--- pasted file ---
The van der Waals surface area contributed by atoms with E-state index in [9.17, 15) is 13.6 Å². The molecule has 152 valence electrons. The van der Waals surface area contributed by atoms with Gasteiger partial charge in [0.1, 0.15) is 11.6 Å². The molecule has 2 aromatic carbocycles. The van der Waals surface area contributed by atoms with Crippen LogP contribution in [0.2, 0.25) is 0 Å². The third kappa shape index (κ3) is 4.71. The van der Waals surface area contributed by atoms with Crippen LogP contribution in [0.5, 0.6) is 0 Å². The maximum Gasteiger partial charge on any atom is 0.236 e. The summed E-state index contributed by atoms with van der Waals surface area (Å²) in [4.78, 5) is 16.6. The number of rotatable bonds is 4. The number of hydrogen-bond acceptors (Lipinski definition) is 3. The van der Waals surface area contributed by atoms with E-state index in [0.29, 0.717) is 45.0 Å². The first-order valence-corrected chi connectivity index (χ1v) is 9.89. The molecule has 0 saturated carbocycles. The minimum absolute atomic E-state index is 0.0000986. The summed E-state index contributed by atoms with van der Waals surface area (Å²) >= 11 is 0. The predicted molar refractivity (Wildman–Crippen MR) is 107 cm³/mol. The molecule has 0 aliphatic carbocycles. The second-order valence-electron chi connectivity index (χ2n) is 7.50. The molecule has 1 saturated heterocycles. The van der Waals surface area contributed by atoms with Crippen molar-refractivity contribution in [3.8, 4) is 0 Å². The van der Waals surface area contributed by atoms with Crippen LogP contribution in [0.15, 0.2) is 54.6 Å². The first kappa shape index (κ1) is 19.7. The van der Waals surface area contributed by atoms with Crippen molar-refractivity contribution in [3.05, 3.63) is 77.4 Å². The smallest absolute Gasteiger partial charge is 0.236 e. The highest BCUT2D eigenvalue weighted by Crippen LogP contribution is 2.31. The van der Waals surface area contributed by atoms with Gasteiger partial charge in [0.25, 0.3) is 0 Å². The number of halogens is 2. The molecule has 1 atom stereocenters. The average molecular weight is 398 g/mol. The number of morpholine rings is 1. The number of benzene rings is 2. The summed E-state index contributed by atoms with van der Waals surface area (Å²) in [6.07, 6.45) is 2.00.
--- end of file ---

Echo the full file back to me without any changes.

The van der Waals surface area contributed by atoms with E-state index in [9.17, 15) is 13.6 Å². The molecule has 152 valence electrons. The van der Waals surface area contributed by atoms with Gasteiger partial charge in [0.1, 0.15) is 11.6 Å². The molecule has 2 aromatic carbocycles. The van der Waals surface area contributed by atoms with Crippen LogP contribution in [0.2, 0.25) is 0 Å². The third kappa shape index (κ3) is 4.71. The van der Waals surface area contributed by atoms with Crippen LogP contribution in [0.5, 0.6) is 0 Å². The maximum Gasteiger partial charge on any atom is 0.236 e. The summed E-state index contributed by atoms with van der Waals surface area (Å²) in [4.78, 5) is 16.6. The number of rotatable bonds is 4. The number of hydrogen-bond acceptors (Lipinski definition) is 3. The van der Waals surface area contributed by atoms with E-state index in [0.29, 0.717) is 45.0 Å². The first-order valence-corrected chi connectivity index (χ1v) is 9.89. The molecule has 0 saturated carbocycles. The minimum absolute atomic E-state index is 0.0000986. The summed E-state index contributed by atoms with van der Waals surface area (Å²) >= 11 is 0. The predicted molar refractivity (Wildman–Crippen MR) is 107 cm³/mol. The molecule has 0 aliphatic carbocycles. The second-order valence-electron chi connectivity index (χ2n) is 7.50. The molecule has 1 saturated heterocycles. The van der Waals surface area contributed by atoms with Crippen molar-refractivity contribution in [3.8, 4) is 0 Å². The van der Waals surface area contributed by atoms with Crippen LogP contribution in [0.15, 0.2) is 54.6 Å². The first kappa shape index (κ1) is 19.7. The van der Waals surface area contributed by atoms with Crippen molar-refractivity contribution in [3.05, 3.63) is 77.4 Å². The smallest absolute Gasteiger partial charge is 0.236 e. The highest BCUT2D eigenvalue weighted by Crippen LogP contribution is 2.31. The van der Waals surface area contributed by atoms with Gasteiger partial charge in [0.25, 0.3) is 0 Å². The number of halogens is 2. The molecule has 1 atom stereocenters. The average molecular weight is 398 g/mol. The number of morpholine rings is 1. The number of benzene rings is 2. The summed E-state index contributed by atoms with van der Waals surface area (Å²) in [6.07, 6.45) is 2.00.